Searching for jobs really does suck. I’ve worked on products for a small handful of recruitment startups — Presumi and Sumry being the most prominent two — so I’ve seen firsthand the gruelling work that goes into a résumé, just so a job seeker has a glimmer of hope to get their foot in the door.
But on the other hand, as an Entrepreneur, I’ve seen how small companies with scarce resources and big dreams manage to seal partnerships and effectively grow using incredibly simple methods. I’ve found that these same methods can solve a large chunk of the problems job seekers experience.
So hear me out and let me show you how to apply for jobs like you’re growing a tech startup.
The Feedback Loop
One of the foundation stones within the Lean Startup methodology is the Feedback Loop concept, more formally known as the Build-Measure-Learn cycle. We can break the cycle up into three main stages:
- Stage one — New ideas and features are developed then published to the user base.
- Stage two — User data is collected, measured and tracked to create user insights.
- Stage three—User insights allows new information to develop and forces you to pivot or persevere.
The Lean Startup methodology is what we generally perceive as positive reinforcement. It encourages us as Entrepreneurs to continually learn from our ideas, whether the lessons are positive or negative, and to change them to suit the needs of our users.
When we apply for a job we enter into a similar cycle, but one that we perceive as negative reinforcement. How many of you feel encouraged to try again when you are constantly rejected? It’s not a very enjoyable experience. When we apply for a job, we tend to fall prey to this cycle: apply for a job > get rejected > cry deeply > try again.
This ties into what we’re doing at Presumi. We’re giving you the data on the performance of your résumé so you can start making real decisions that improve your résumé. We’re encouraging a new, data-driven method of applying for jobs inspired by the Feedback Loop.
Search Engine Optimisation
You’ve probably heard of SEO from the marketing team at your last job, but never really thought what it actually meant. So what does it mean and how does it even work?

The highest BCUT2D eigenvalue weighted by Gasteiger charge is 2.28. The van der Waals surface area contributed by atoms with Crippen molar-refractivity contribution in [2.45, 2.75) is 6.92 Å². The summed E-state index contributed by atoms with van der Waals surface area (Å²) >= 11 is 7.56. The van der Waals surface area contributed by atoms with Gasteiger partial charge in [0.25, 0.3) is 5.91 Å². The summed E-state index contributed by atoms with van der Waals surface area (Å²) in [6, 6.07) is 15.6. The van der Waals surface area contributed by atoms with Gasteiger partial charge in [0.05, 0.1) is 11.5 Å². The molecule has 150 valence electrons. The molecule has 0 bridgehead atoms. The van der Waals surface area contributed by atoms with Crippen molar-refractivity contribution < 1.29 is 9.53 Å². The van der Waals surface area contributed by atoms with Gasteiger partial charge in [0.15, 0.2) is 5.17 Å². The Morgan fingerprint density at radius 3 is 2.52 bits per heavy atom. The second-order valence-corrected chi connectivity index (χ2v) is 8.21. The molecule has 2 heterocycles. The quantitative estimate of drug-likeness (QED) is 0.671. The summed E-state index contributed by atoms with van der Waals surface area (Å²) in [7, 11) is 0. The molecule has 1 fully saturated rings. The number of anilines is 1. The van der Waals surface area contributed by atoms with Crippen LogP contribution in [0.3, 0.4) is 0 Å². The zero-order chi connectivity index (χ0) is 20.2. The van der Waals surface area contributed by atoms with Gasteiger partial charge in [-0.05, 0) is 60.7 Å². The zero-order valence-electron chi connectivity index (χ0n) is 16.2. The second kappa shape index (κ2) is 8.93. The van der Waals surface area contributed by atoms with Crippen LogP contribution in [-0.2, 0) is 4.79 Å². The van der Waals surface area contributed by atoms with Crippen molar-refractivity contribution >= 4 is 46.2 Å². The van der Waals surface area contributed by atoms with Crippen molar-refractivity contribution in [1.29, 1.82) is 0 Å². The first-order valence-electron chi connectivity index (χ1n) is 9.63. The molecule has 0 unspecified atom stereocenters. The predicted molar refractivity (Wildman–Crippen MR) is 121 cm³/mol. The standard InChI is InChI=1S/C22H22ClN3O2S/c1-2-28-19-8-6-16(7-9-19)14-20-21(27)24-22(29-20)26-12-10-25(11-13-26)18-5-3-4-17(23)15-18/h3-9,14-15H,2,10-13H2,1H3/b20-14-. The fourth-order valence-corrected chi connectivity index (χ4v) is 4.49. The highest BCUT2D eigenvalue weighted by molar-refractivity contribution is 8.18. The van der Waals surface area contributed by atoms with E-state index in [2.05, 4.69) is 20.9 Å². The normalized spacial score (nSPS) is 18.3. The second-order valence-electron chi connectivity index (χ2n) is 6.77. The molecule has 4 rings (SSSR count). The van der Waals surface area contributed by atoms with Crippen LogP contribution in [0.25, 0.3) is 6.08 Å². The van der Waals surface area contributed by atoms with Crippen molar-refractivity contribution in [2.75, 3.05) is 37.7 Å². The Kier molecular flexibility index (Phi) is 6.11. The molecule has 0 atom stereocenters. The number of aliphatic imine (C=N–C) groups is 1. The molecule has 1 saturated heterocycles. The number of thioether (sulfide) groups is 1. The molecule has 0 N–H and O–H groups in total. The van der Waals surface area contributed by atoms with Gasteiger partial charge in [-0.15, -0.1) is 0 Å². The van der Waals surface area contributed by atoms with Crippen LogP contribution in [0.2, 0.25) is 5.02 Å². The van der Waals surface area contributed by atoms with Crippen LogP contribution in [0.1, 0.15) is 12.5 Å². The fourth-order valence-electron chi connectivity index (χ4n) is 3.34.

Your SEO keywords are the key words and phrases in your web content that make it possible for people to find your site via search engines. A website that is well optimised for search engines “speaks the same language” as its potential visitor base with keywords for SEO that help connect searchers to your site.
Sound like a familiar tactic? That’s because employers use a similar strategy to judge candidates and essentially put you up against that other guy who’s applying for the same job. They’re called Applicant Tracking Systems and they’re used to isolate the résumés that are more suited for the job.
Marketing teams can hack their own website’s growth by optimising their site’s content with specific keywords for Google’s search algorithm. Turns out, you can hack your résumé’s performance in a similar way by optimising its content with specific keywords.
JobScan is a nifty tool that allows you to achieve this. It compares and grades your résumé against a given job description and provides you with information that you can use to perfect it.
Plus, if you like the sound of this tactic, maybe you should consider applying for a Growth Hacker role at your local startup!
When you first create a startup, you learn how to define your niche market. If you’re going to create something, then someone, anyone, will have to buy your product in order for you to succeed. You want to target a specific group of people, start small, so you can easily validate what you’re doing. Then it’s up to you to pivot and broaden your horizons later on.
One successful growth tactic startups typically use is to create tailored landing pages for each of the adverts they publish on social media. This allows them to create a copy of their homepage and cater it towards a specific target market who were led there from the advert.
Few efforts improve conversion results better than the implementation of targeted or dedicated landing pages.
This tactic works for job applications too. Doing something as simple as tailoring your résumé to the position and company — taking the time to truly understand what each employer is looking for — is a sure-fire way to get noticed and stand out from the other candidates. All it takes is a little researching and targeting a specific audience.
Well, that’s all I’ve got for now. Until next time!